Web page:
WALLA WALLA, Wash. — Anand and Naina Rao could have chosen to live anywhere in the world. They opted to settle in a small prairie city at the foot of the Blue Mountains.
Raised in Kenya by Indian parents, educated in England and Switzerland, the gracious couple spent a career in management and design with luxury hotel groups. They lived in Paris, Kuwait, Bangkok, Atlanta and Washington, D.C., among other cities. They worked for companies like Hilton International and Ritz-Carlton.
In 2007, when their son was in school in Seattle, the Raos bought a piece of farmland 7 miles west of Walla Walla, not far from the Marcus Whitman National Historic Site. In 2015 they retired to their would-be estate. Armed with a creative vision and modest savings, they built a private retreat that blended perfectly with the natural environment. They called it “The Barn.”
The Barn opened on April 1 as a seven-room bed-and-breakfast inn.
“We didn’t want it to be big,” Anand said. “We knew it would be purpose-built. We could make every little detail happen.”
The inn pairs the simplicity of oasislike guest houses, one of them in a granary, with special touches of the Ritz. Guests feel it in the mattresses, the pillows, the bath amenities. An outdoor shower occupies a corner of a rocky courtyard that could double as a meditation garden. A wine cooler chills the selections guests have made at vineyards during daytime excursions.
The “barn” itself is a common area adorned not with stable tack, but with a lifetime of the hosts’ memories — paintings, carvings, mirrors, door frames and musical instruments from Kenya, Tunisia, Kuwait, France and Thailand. Breakfasts are served here each morning, the joint effort of Naina and young chef Elizabeth Garza. Always globally inspired, they range from Moroccan shakshuka to Mexican huaraches. Monday and Thursday night dinners have a similar international flair.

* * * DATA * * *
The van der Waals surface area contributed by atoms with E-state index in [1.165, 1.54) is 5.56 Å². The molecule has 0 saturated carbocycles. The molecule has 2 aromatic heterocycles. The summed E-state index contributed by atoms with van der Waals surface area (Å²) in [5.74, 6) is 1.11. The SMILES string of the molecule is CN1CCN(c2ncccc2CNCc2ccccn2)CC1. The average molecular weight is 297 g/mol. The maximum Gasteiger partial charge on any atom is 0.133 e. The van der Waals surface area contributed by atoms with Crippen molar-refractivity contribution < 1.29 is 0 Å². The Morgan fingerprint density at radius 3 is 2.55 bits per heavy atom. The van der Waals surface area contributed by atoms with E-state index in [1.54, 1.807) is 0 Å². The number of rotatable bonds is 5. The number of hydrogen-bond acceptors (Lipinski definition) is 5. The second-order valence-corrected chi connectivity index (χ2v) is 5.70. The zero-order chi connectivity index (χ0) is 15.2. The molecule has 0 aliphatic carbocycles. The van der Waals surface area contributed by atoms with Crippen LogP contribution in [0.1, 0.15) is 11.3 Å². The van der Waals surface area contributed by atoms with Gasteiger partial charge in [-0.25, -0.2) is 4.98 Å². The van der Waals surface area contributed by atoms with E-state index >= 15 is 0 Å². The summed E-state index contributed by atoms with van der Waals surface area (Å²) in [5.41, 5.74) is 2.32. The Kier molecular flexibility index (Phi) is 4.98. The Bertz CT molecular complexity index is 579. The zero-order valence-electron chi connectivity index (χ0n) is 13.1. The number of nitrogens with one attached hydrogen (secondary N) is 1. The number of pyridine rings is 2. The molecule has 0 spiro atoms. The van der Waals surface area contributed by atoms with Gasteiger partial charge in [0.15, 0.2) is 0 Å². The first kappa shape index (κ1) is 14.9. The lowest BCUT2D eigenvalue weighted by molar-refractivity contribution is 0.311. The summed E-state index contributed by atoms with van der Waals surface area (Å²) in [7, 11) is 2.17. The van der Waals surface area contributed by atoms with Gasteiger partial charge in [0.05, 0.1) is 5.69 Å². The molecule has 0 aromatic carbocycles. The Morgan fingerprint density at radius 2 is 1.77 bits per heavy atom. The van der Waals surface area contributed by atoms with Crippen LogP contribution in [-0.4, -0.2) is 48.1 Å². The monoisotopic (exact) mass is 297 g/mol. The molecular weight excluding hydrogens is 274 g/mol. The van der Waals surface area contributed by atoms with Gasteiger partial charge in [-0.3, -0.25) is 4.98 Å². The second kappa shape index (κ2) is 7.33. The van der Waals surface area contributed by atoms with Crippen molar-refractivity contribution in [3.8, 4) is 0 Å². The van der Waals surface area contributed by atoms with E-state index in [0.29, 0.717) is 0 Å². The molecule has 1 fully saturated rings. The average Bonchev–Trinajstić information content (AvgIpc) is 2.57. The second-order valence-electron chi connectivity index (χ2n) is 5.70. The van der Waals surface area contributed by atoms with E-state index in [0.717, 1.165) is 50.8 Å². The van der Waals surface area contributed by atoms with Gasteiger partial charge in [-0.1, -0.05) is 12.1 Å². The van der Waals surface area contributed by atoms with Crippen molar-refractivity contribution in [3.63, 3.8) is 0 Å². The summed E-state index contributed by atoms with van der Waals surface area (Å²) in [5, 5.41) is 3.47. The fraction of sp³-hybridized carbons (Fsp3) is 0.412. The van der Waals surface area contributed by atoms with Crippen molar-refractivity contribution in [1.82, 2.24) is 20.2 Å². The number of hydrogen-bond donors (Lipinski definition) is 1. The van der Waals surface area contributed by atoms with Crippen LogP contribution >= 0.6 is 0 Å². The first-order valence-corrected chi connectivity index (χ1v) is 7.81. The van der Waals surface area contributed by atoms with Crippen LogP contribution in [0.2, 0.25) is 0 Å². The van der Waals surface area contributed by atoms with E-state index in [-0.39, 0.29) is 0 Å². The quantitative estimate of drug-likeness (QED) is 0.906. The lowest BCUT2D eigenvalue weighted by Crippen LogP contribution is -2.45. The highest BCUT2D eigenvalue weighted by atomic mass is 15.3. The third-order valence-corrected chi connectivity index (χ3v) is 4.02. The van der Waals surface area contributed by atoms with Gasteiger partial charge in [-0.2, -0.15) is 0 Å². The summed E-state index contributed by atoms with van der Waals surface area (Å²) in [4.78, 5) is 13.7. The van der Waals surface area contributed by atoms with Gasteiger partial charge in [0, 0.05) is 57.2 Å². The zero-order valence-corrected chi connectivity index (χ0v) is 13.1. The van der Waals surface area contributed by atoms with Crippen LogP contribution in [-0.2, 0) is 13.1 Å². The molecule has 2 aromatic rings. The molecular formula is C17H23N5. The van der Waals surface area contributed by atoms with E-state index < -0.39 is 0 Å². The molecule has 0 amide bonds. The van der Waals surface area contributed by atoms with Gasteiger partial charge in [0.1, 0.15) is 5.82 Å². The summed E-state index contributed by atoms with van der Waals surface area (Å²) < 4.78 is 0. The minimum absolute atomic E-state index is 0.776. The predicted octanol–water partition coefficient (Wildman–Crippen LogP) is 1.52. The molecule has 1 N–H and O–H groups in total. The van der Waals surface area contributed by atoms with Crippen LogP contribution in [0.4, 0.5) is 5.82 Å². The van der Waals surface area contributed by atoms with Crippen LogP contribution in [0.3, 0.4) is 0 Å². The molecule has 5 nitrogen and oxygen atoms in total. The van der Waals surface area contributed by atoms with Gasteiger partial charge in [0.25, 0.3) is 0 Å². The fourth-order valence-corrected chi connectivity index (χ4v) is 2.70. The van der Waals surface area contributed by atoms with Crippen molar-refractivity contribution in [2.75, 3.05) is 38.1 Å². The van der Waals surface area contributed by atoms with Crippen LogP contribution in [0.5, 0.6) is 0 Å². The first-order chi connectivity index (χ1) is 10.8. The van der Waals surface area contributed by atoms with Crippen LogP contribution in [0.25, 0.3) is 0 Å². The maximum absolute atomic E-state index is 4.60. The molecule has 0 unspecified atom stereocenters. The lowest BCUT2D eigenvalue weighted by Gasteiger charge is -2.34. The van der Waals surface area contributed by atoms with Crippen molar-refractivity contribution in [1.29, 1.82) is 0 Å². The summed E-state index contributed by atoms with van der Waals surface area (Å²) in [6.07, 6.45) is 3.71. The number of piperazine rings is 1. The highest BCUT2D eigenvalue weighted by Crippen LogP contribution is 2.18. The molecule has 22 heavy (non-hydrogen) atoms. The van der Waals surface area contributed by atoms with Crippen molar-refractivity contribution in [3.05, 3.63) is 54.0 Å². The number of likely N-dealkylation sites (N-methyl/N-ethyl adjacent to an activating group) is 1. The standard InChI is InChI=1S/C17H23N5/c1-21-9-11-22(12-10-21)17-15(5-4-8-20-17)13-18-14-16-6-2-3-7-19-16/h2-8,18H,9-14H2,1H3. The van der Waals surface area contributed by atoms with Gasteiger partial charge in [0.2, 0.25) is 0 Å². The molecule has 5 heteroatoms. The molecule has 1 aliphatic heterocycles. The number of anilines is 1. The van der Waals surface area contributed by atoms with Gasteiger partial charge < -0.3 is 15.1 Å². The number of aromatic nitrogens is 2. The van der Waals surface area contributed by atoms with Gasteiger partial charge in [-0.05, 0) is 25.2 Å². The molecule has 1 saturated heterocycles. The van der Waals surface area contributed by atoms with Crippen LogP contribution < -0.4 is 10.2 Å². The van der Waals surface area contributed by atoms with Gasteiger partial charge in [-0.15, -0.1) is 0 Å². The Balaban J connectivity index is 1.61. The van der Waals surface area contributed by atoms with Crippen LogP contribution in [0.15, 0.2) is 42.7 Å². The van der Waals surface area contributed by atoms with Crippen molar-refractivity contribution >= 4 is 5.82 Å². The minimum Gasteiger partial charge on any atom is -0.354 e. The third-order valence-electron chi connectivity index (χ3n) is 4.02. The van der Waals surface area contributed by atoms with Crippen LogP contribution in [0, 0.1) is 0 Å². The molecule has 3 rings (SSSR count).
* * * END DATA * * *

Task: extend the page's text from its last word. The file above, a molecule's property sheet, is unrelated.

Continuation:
During my visit, I was immediately made to feel a part of the Rao family with a heartfelt reception, rare in the world of hospitality. One might say the couple are paying it forward. “There’s a beauty, a tranquility, in Walla Walla, that blows us away,” Anand said. “Our goal is to create a special place, with its own magic, to make people feel special.”
Even Justin Wylie, a rival hotel owner, recognizes the Raos’ accomplishment. “They are helping to change the dynamic of hospitality here in Walla Walla,” said the founder of Va Piano Vineyards and the new Eritage Resort.
The Eritage Resort
Eritage opened in mid-2018 6 miles north of the city, where the valley begins to fold into the Palouse Hills. Prior to its establishment, Walla Walla had no go-to luxury getaway. Only the venerable 1927 Marcus Whitman Hotel in the heart of downtown rose above a flurry of franchise motels and ma-and-pa lodgings, many of them serving Whitman College visitors.